Financial advisers’ use of DFMs and multi-asset funds by grew rapidly post-RDR. More broadly, in-house model portfolios and similar ‘investment solutions’ have become more popular with advisers, all at the expense of building bespoke advisory portfolios for each and every client.
Wealth managers running model portfolio services (MPS) have seen large inflows into their portfolios, particularly those hosted on adviser platforms. But what are the key trends in the pricing of these MPS?
DFM portfolio charges have been squeezed in recent years. ‘Fees and charges’ is always the most commonly selected factor by which advisers compare DFMs. Several low-cost options have launched onto the market and new fee models are emerging, including some flat fee propositions.
Yet despite the margin squeeze, DFM charges have stayed relatively buoyant: DFM fees for active portfolios on platforms continue to cluster at around 0.36% (0.30% + VAT). The median charge for passive portfolios is much lower at 0.20%.
The VAT question
One big shift we have seen in 2020 is that more providers are removing VAT from their DFM model portfolio charges. HMRC is making its decisions about the exemption for VAT on a case-by-case basis. So, there is always the danger that it will judge some services are exempt but others don’t cross the line and are therefore still VAT-able. Worse still, HMRC could change its mind or the rules could be reversed – which might explain why some DFMs have hesitated.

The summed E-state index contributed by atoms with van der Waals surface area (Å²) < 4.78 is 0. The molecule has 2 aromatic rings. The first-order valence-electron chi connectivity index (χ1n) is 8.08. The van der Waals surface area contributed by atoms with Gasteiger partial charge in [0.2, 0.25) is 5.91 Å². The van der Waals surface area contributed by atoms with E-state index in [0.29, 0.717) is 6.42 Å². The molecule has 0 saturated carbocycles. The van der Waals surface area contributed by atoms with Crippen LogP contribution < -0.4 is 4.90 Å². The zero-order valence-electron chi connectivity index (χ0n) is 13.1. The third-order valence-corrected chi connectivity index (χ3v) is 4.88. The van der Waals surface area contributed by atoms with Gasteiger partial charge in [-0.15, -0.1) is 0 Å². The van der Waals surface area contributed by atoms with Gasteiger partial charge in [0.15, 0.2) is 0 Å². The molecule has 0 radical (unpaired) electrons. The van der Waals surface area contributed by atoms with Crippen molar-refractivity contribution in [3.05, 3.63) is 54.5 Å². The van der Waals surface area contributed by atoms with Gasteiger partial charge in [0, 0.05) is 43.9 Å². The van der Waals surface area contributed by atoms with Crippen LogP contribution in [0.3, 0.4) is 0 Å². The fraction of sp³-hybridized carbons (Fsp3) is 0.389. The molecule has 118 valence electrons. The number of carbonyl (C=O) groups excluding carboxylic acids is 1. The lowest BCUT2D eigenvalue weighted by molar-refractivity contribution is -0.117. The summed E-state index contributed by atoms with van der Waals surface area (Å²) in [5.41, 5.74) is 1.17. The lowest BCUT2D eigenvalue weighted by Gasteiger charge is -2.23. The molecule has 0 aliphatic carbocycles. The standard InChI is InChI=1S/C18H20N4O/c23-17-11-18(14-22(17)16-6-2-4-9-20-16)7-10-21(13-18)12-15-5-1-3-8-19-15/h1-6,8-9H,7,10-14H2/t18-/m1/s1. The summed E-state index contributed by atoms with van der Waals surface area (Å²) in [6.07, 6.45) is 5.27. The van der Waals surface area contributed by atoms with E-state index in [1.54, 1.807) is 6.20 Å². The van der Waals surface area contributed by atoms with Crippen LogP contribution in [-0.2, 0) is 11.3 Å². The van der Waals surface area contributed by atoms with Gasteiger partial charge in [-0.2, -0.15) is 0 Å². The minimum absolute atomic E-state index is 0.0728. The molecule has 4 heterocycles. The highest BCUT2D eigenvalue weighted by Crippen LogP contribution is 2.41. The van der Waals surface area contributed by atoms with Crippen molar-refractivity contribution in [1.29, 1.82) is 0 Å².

We expect more wealth managers to take VAT off their MPS, under pressure from advisers looking to shave half a dozen basis points off the cost of investing. This is one more move towards increasing the attractiveness to advisers of outsourcing to a DFM.